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Sunday, February 26, 2012

Anne Michaels - Fugitive Pieces - excerpt from Part I

Each of my first three selections has evoked the sounds of nature in a different way. My last selection is not really a poem, but an excerpt from the "poetic" novel Fugitive Pieces by Anne Michaels (who is also a poet). Seven year old Jakob Beer has escaped from a holocaust atrocity during which the rest of his family were killed - he is alone in the forest, and dependent upon all his senses for survival. He remembers the attack and misses most his sister Bella. For me, this evocation of the terror of the forest at night invokes all the senses - I can hear it, see it, smell it, taste it, feel it........  

Lawrence Casserley.

Anne Michaels - Fugitive Pieces - excerpt from Part I

I couldn't keep out the sounds: the door breaking open, the spit of buttons. My mother, my father. But worse than those sounds was that I couldn't remember hearing Bella at all. Filled with her silence, I had no choice but to imagine her face.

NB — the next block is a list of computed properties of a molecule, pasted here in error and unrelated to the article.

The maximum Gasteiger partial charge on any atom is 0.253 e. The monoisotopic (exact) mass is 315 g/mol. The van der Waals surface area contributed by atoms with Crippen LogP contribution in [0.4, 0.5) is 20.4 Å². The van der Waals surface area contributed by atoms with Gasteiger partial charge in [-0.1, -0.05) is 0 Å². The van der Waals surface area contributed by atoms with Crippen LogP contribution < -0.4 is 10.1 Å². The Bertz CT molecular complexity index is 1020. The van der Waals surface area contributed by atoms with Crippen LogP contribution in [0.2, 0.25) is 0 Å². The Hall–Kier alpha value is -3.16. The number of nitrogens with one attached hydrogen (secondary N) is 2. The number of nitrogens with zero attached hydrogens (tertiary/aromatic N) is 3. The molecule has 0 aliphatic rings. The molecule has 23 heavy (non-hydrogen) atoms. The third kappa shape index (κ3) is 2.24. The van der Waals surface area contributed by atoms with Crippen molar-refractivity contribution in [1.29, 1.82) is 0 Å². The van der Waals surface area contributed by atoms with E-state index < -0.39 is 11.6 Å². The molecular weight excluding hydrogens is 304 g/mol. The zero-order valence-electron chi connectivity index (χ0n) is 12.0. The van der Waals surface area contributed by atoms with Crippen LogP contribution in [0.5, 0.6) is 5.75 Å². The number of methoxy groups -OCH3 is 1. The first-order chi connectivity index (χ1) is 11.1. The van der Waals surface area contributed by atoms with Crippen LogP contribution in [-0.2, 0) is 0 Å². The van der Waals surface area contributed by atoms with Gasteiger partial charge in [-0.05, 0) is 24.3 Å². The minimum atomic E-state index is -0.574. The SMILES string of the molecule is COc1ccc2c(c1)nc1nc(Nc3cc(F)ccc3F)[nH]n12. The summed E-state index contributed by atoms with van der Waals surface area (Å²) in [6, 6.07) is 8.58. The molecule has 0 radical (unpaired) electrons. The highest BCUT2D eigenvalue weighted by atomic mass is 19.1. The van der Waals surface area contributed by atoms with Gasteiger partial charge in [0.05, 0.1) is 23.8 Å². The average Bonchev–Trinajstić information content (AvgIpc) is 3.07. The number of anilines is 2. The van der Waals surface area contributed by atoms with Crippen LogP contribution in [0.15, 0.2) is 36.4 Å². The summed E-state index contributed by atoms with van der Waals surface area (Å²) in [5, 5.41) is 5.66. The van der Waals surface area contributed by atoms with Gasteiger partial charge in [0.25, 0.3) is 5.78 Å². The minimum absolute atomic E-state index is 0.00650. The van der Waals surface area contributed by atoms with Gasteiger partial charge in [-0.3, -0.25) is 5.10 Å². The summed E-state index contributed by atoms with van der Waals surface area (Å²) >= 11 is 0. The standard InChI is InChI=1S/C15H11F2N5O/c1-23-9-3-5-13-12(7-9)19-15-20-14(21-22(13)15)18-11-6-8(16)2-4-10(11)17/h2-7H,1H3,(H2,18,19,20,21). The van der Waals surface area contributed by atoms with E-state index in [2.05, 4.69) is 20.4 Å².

The night forest is incomprehensible: repulsive and endless, jutting bones and sticky hair, slime and jellied smells, shallow roots like ropy vines.

Draping slugs splash like tar across the ferns; black icicles of flesh.

During the day I have time to notice lichen like gold dust over the rocks.

A rabbit, sensing me, stops close to my head and tries to hide behind a blade of grass.

The sun is jagged through the trees, so bright the spangles turn dark and float, burnt paper, in my eyes.

The white nibs of grass get caught in my teeth like pliable little fish bones. I chew fronds into a bitter, stringy mash that turns my spit green.

The forest floor is speckled bronze, sugar caramelised in the leaves. The branches look painted onto the onion-white sky. One morning I watch a finger of light move its way deliberately across the ground.

I know, suddenly, my sister is dead. At this precise moment, Bella becomes flooded ground. A body of water pulling under the moon.

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